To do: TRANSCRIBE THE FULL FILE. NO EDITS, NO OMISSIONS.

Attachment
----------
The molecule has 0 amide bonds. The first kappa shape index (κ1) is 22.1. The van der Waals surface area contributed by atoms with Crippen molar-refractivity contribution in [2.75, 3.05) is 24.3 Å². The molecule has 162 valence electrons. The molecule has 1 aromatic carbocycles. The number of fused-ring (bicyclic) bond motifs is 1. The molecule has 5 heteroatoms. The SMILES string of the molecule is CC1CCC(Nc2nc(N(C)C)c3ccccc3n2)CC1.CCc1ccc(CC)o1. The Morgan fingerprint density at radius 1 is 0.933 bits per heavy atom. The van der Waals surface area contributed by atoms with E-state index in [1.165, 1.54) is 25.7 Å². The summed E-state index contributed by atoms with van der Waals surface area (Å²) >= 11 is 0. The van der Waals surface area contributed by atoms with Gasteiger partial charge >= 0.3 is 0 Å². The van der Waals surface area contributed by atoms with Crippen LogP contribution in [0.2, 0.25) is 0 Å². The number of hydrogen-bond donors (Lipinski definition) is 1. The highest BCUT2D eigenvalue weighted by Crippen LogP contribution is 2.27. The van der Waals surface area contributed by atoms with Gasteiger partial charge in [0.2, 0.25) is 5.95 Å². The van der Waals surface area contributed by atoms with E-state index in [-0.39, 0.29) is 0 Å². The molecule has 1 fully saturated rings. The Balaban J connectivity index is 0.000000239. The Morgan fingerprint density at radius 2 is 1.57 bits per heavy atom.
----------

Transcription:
The molecule has 0 amide bonds. The first kappa shape index (κ1) is 22.1. The van der Waals surface area contributed by atoms with Crippen molar-refractivity contribution in [2.75, 3.05) is 24.3 Å². The molecule has 162 valence electrons. The molecule has 1 aromatic carbocycles. The number of fused-ring (bicyclic) bond motifs is 1. The molecule has 5 heteroatoms. The SMILES string of the molecule is CC1CCC(Nc2nc(N(C)C)c3ccccc3n2)CC1.CCc1ccc(CC)o1. The Morgan fingerprint density at radius 1 is 0.933 bits per heavy atom. The van der Waals surface area contributed by atoms with E-state index in [1.165, 1.54) is 25.7 Å². The summed E-state index contributed by atoms with van der Waals surface area (Å²) >= 11 is 0. The van der Waals surface area contributed by atoms with Gasteiger partial charge >= 0.3 is 0 Å². The van der Waals surface area contributed by atoms with Crippen LogP contribution in [0.2, 0.25) is 0 Å². The number of hydrogen-bond donors (Lipinski definition) is 1. The highest BCUT2D eigenvalue weighted by Crippen LogP contribution is 2.27. The van der Waals surface area contributed by atoms with Gasteiger partial charge in [0.2, 0.25) is 5.95 Å². The van der Waals surface area contributed by atoms with E-state index in [-0.39, 0.29) is 0 Å². The molecule has 1 fully saturated rings. The Balaban J connectivity index is 0.000000239. The Morgan fingerprint density at radius 2 is 1.57 bits per heavy atom.